Consider the lost revenue if customers insist on buying in their own language and your sales teams don’t speak the language or understand the cultural norms needed to complete the sale. While some clients may not be explicit about the fact that they prefer to buy in their own language, connecting to people in their own language (which, again, goes with understanding a culture…) is where trust is built.

Exceptional customer service equates to a buyer’s journey that is in most instances a relationship built over time and through trust.

“Indeed, your language strategy must fit with your firm’s value proposition to customers if you hope to penetrate various markets and coordinate among them. You need to consider how to infuse language into your core talent practices in order to deliver that value. Attention and sensitivities to a culture gained through learning a language can mean not only improved internal communication or the difference of a contract or a sale, but they might also mean growth in terms of a successful joint venture or merger.” – Harvard Business Review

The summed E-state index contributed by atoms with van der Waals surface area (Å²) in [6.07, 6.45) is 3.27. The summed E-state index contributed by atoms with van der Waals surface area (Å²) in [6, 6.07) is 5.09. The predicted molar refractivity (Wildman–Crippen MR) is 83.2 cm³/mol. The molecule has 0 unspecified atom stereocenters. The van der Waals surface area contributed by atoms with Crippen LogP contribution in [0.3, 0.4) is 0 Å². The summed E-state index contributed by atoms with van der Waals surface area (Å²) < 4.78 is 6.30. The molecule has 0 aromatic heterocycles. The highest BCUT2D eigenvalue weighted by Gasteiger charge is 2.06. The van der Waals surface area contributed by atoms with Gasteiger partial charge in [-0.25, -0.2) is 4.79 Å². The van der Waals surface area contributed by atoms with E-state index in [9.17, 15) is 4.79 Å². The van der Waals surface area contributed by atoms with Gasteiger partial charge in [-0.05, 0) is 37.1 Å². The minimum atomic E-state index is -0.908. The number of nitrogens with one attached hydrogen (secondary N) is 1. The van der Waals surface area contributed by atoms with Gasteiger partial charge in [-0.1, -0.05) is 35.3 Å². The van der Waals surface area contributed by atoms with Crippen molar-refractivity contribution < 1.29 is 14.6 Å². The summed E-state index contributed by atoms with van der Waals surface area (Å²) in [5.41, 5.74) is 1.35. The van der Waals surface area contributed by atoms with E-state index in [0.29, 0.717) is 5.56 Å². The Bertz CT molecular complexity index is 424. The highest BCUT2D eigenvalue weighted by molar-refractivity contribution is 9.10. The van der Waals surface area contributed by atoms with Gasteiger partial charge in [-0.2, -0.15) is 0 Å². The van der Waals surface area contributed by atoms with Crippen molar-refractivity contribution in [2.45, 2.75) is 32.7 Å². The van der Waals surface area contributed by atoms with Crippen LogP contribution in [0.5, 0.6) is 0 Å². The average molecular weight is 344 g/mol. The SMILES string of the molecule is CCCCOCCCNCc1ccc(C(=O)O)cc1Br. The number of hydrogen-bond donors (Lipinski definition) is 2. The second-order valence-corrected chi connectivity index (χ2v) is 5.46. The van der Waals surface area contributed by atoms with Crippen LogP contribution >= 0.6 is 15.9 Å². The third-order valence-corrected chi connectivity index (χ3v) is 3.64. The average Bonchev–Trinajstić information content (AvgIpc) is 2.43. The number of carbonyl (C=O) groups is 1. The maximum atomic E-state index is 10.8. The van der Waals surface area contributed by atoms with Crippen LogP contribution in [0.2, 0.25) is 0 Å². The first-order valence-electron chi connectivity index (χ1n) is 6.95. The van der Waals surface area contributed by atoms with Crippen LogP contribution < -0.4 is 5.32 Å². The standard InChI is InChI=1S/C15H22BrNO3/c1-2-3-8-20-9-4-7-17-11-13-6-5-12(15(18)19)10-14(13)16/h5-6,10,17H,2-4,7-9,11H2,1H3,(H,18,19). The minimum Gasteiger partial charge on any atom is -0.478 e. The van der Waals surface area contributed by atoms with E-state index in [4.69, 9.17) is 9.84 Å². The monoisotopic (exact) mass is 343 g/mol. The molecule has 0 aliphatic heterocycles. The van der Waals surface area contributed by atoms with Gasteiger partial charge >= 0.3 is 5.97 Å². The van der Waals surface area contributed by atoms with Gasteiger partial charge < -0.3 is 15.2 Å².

Speak To People In A Language They Understand, It Goes To The Head; Speak To Them In Their Own Language, It Goes To The Heart.” – Nelson Mandela

At the very core, it’s not just a romantic notion that you’re speaking to another’s ‘heart’. It’s about the depth of connection needed to empathize which ultimately leads more easily through negotiations, sales, return customers, and innovation.

Needless to say, the more languages a person can speak or the more multilingual your teams, the more people they can communicate with and connectedness = larger network of sales!

5. Unlock Opportunities & Build Empathy

“Non-English speakers in the U.S. today earn 40% less than workers who already speak the language proficiently. English upskilling improves workers’ ability to communicate, connect, and collaborate, enabling them to take on new roles and responsibilities, advance in their careers, and improve their lives inside and outside of the workplace.” (Fast Company)

Additionally, whether or not the terminology or politicization of the terms diversity, equity and inclusivity go in and out of favor, the fact is that there is little more inclusive than speaking another’s language.